13 Aug 2015

Rebuild of US beef cow herd will hit NZ

3:37 pm on 13 August 2015

New Zealand's beef prices could fall as the United States rebuilds up its beef herds.

Beef cattle in Rangiwahia, Manawatu.

Beef cattle in Rangiwahia, Manawatu. Photo: RNZ / Alexander Robertson

A new Rabobank report suggests the US is well on its way to rebuilding its herds as it recovers from a drought which has lasted since 2011.

It is expected to reduce the demand and record prices for New Zealand beef in this country's biggest market.

The report - Beef cow repopulation, the case for diversification - showed the US beef industry expected to grow by 3,000,000 head of cattle in the next three to five years.

The beef cow population currently stands at about 30,000,000.

One of the report's authors, Don Close, is a senior analyst with Rabobank based in St Louis, Missouri. He said he expected the initial growth in the US cattle herd to happen quickly, then flatten out.

"The study goes out all the way to 2020 and our objective at the time was to see if cow numbers could get back to something in that 33 million head level, basically at the number of cows we had 2007/8. That would be an inventory that would provide an adequate supply of cattle to both our feed yard networks and our beef processors, that would curb the risk of seeing additional attrition and losses in those sectors.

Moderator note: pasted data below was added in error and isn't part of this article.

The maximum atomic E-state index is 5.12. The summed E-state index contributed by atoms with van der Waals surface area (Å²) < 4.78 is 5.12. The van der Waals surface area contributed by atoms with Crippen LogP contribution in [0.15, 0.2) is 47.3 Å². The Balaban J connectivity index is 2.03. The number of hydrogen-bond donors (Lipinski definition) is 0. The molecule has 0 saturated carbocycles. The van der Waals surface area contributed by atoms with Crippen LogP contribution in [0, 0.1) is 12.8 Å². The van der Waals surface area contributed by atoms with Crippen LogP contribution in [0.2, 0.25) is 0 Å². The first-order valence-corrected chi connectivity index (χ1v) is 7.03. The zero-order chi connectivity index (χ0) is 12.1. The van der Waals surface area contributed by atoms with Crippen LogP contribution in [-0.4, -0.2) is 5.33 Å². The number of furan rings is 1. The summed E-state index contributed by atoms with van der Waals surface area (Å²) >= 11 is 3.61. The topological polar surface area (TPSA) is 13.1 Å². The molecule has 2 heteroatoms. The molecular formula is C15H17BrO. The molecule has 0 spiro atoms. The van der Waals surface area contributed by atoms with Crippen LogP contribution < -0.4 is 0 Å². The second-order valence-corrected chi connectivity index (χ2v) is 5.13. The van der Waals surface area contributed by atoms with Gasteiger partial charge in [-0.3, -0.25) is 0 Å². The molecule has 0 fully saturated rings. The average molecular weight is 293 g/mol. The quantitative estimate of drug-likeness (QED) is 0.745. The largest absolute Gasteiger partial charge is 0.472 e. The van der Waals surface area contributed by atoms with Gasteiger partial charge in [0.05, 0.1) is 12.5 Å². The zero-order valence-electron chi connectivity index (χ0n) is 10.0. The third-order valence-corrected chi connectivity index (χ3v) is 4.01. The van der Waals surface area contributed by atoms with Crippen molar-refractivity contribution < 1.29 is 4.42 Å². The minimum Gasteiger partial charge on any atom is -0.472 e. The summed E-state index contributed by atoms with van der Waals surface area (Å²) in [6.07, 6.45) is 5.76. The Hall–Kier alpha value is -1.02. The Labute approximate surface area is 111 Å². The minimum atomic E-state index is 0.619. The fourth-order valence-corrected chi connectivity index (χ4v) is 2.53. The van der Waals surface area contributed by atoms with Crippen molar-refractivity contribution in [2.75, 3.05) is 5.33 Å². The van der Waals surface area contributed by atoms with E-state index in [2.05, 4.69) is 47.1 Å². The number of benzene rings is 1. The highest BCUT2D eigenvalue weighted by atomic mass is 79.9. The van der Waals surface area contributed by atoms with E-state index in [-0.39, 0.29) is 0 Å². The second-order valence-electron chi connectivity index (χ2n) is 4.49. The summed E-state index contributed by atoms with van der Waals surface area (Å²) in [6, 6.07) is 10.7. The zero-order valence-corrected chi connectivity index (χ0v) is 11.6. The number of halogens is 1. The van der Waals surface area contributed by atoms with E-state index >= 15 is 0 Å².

"I think it's going to be really heavily front-end loaded. Because of the profitability our cow producers currently have with returns per cow, in excess of $US500 a head both last year and this year, we're going to see really aggressive growth here for 2015, 2016 and probably parts of 2017 and then really start to see that growth curve flatten off."

The Rabobank report acknowledged that the increase in the US herd population might impact on the strong demand for New Zealand beef in recent years.

However, Mr Close said the outlook for stock farmers around the world remained positive.

"If you look at the tight supplies and the whole rebuilding conversation we've just had for US producers, I think we're well on our way for rebuilding.

"Clearly I understand the difficulties in the New Zealand market, a lot of that driven by liquidation of the dairy herd and the softness in the dry powdered milk, that will correct itself. But from a longer perspective, the growth in middle income earners globally, and that drive to eat better with an improved income, we really see a very positive picture for all global animal protein markets for years down the road."